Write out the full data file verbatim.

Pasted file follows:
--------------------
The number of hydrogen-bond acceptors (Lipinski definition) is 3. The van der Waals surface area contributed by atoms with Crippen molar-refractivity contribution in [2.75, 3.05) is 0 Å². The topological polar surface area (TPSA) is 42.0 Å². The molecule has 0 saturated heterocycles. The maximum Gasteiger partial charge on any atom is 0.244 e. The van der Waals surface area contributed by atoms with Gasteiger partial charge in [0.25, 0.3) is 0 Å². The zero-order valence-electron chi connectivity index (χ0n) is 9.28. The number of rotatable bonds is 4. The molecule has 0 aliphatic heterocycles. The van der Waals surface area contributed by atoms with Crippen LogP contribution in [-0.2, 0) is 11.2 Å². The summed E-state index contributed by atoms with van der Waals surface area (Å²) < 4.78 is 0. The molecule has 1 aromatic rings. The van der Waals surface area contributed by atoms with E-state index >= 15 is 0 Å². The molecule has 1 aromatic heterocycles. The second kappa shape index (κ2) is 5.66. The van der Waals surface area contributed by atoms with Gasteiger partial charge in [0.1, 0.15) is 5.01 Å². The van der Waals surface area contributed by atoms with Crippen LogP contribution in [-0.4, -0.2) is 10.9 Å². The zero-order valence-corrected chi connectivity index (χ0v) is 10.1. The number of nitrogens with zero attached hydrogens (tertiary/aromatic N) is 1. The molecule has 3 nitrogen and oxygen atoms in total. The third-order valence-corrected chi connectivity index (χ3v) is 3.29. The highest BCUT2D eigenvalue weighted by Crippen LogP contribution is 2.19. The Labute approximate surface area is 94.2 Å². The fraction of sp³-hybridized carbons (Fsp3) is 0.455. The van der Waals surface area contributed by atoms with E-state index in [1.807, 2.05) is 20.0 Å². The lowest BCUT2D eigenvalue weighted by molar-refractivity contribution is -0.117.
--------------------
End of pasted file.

The number of hydrogen-bond acceptors (Lipinski definition) is 3. The van der Waals surface area contributed by atoms with Crippen molar-refractivity contribution in [2.75, 3.05) is 0 Å². The topological polar surface area (TPSA) is 42.0 Å². The molecule has 0 saturated heterocycles. The maximum Gasteiger partial charge on any atom is 0.244 e. The van der Waals surface area contributed by atoms with Gasteiger partial charge in [0.25, 0.3) is 0 Å². The zero-order valence-electron chi connectivity index (χ0n) is 9.28. The number of rotatable bonds is 4. The molecule has 0 aliphatic heterocycles. The van der Waals surface area contributed by atoms with Crippen LogP contribution in [-0.2, 0) is 11.2 Å². The summed E-state index contributed by atoms with van der Waals surface area (Å²) < 4.78 is 0. The molecule has 1 aromatic rings. The van der Waals surface area contributed by atoms with E-state index >= 15 is 0 Å². The molecule has 1 aromatic heterocycles. The second kappa shape index (κ2) is 5.66. The van der Waals surface area contributed by atoms with Gasteiger partial charge in [0.1, 0.15) is 5.01 Å². The van der Waals surface area contributed by atoms with Crippen LogP contribution in [-0.4, -0.2) is 10.9 Å². The zero-order valence-corrected chi connectivity index (χ0v) is 10.1. The number of nitrogens with zero attached hydrogens (tertiary/aromatic N) is 1. The molecule has 3 nitrogen and oxygen atoms in total. The third-order valence-corrected chi connectivity index (χ3v) is 3.29. The highest BCUT2D eigenvalue weighted by Crippen LogP contribution is 2.19. The Labute approximate surface area is 94.2 Å². The fraction of sp³-hybridized carbons (Fsp3) is 0.455. The van der Waals surface area contributed by atoms with E-state index in [1.807, 2.05) is 20.0 Å². The lowest BCUT2D eigenvalue weighted by molar-refractivity contribution is -0.117.